Our leaders like to think that this project will replicate and continue the success of the Bayan Lepas free industrial zone, which expanded onto reclaimed land in the 1980s.
But this is a false assumption based on comparisons that conveniently ignore the historical evolution of this industrial zone and Penang’s place in the constantly changing global industrial ecosystem.
The manufacturing sector is already well established in Seberang Perai, where there is room for further expansion and consolidation of an industrial corridor from Batu Kawan to the Kulim Hi-tech Park.
Conditions for Penang’s next-level industrial success will not depend on developable land alone – which is still in adequate supply in mainland Penang – but on Penang’s ability to draw and keep human talent.
Penang will fail to capture human talent if the state insists on putting all its eggs in the fake-island baskets rather than nurturing a well-planned and diversified economy.
“Reimagine, Recreate, Restore” is the theme of World Environment Day on 5 June 2021, witnessing the launch of the UN Decade on Ecosystem Restoration.
Penang leaders can rise to the occasion by addressing the longstanding problems of our scarred hills, scattered landfills of toxic and plastic waste along eroded coastlines, famously polluted rivers and vulnerability to recurrent flooding, as well as excessive levels of marine pollution in the Penang channel and north of the island.
World Oceans Day on 8 June focuses on “The Ocean: Life and Livelihoods”. The ocean supports fishing livelihoods and communities, as well as food industries downstream, so that Penang people can enjoy fresh seafood at affordable prices.
Instead of playing divide-and-rule with the fishermen and dumping sand into their “rice bowl”, the state should be empowering these fishermen as traditional custodians of the fisheries commons as well as supporting local community wellbeing and resilience.
During this Covid pandemic, many people are latching on to the Penang South Reclamation’s unsubstantiated promise of creating jobs. During the initial four years, if not more, foreign workers involved in construction and dredging operations will take up most of the designated jobs in this projects – assuredly benefiting the operators of the foreign workers’ hostel in the vicinity, but with questionable impacts on the local fishing communities.
However, if the state were to fulfil its Penang 2030 promise of developing Seberang Perai by locating industrial expansion there, the Penang state government can achieve a win-win-win situation – creating tens of thousands of new jobs in construction, manufacturing and service industries, while retaining the livelihoods of the Teluk Kumbar fishermen, safeguarding Penang’s food security and conserving the healthy biodiversity of our coastal ecosystem.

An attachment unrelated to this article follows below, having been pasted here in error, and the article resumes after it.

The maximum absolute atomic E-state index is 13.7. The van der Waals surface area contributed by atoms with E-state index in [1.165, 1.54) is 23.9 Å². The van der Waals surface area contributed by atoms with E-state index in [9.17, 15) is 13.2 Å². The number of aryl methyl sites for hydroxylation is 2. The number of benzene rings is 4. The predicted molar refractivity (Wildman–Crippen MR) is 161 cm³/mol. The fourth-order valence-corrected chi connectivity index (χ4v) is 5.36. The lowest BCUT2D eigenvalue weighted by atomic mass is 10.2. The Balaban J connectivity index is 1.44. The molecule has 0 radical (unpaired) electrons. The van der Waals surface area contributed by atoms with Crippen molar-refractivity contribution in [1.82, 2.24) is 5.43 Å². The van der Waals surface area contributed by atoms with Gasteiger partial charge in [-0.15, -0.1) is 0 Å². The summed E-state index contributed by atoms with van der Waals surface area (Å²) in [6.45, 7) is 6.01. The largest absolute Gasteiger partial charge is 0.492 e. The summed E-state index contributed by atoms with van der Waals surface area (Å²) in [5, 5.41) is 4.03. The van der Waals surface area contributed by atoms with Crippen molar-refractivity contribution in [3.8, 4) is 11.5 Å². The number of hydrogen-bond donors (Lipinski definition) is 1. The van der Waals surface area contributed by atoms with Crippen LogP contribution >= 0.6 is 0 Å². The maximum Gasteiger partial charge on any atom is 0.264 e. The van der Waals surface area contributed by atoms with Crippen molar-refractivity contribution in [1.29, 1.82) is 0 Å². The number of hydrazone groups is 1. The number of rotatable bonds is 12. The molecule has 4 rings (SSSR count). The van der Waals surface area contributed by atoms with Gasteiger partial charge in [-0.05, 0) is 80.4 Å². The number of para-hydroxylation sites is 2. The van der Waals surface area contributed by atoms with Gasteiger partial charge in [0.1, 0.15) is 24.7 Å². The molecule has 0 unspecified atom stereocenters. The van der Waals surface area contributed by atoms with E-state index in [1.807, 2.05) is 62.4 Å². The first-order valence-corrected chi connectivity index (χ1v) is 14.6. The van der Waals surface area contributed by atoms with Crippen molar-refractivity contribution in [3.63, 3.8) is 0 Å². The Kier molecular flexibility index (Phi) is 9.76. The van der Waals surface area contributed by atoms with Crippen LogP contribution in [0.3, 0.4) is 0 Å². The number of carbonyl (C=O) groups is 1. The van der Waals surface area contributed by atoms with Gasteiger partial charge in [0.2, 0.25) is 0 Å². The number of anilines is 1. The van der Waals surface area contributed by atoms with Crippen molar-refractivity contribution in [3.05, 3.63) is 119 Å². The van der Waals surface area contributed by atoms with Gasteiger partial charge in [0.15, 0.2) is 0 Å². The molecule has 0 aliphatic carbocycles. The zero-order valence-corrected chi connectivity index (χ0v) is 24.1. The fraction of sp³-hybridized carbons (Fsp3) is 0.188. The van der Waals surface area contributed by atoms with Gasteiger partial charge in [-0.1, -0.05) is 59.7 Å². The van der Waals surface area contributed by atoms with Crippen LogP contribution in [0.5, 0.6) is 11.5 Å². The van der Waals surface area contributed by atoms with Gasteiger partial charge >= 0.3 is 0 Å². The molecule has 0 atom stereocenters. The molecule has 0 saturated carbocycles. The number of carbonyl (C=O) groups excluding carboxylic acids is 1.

Instead of climate action, the Penang government and their developer partners have expended all possible efforts towards green marketing for this reclamation project: for example, organising an international masterplan design competition with the winning entry ironically themed “BiodiverCity”, and taking out paid advertorials in newspapers extolling the supposedly green principles of this mega-reclamation project.
The state also boasts about its plan for the Penang South Reclamation to incorporate some renewable energy, water recycling, fancy architecture and decent landscaping. But would this be enough to make this project green and sustainable? Or is the project’s bright green packaging rather hollow, shallow, and a gross misrepresentation of its ecological balance sheet?
The Penang chief minister is in favour of banning drinking straws because it contributes to marine litter. He reportedly said: “This policy by the government is for Penang and Mother Earth”.
Yet, he is pushing this “green” and “sustainable” mega-reclamation, which in fact involves nothing less than a deliberately and carefully planned, blatant, wholesale ecocide.
Enough of this doublespeak. It is not cool to try to pull the wool over the public’s eyes about something as calamitous as large-scale reclamation. It is not instructive to the younger generation, who are tired of adult hypocrisy and fearful of their future.
Greenwashing on such a grand scale is just a shameless smokescreen for a private-led development which will ultimately bring hugely harmful climate and environmental impacts on Penang and the planet.
We appeal to the federal government to revoke the approval of the environmental impact assessment and cancel the Penang Southern Reclamation project. – Penang Forum